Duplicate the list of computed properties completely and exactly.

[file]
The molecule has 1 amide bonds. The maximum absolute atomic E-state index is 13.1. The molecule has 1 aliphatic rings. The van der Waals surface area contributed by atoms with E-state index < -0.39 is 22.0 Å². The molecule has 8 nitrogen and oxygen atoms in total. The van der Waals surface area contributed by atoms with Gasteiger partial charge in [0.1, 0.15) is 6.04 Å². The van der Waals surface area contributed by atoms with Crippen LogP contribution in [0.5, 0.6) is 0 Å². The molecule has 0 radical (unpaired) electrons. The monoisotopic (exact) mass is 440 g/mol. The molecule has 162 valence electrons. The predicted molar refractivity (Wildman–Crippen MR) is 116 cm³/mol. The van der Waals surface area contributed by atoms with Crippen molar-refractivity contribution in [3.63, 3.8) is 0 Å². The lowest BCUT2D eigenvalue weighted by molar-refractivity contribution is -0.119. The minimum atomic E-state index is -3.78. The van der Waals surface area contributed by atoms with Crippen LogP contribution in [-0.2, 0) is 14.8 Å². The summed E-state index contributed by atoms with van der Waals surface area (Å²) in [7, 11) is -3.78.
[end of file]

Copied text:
The molecule has 1 amide bonds. The maximum absolute atomic E-state index is 13.1. The molecule has 1 aliphatic rings. The van der Waals surface area contributed by atoms with E-state index < -0.39 is 22.0 Å². The molecule has 8 nitrogen and oxygen atoms in total. The van der Waals surface area contributed by atoms with Gasteiger partial charge in [0.1, 0.15) is 6.04 Å². The van der Waals surface area contributed by atoms with Crippen LogP contribution in [0.5, 0.6) is 0 Å². The molecule has 0 radical (unpaired) electrons. The monoisotopic (exact) mass is 440 g/mol. The molecule has 162 valence electrons. The predicted molar refractivity (Wildman–Crippen MR) is 116 cm³/mol. The van der Waals surface area contributed by atoms with Crippen molar-refractivity contribution in [3.63, 3.8) is 0 Å². The lowest BCUT2D eigenvalue weighted by molar-refractivity contribution is -0.119. The minimum atomic E-state index is -3.78. The van der Waals surface area contributed by atoms with Crippen LogP contribution in [-0.2, 0) is 14.8 Å². The summed E-state index contributed by atoms with van der Waals surface area (Å²) in [7, 11) is -3.78.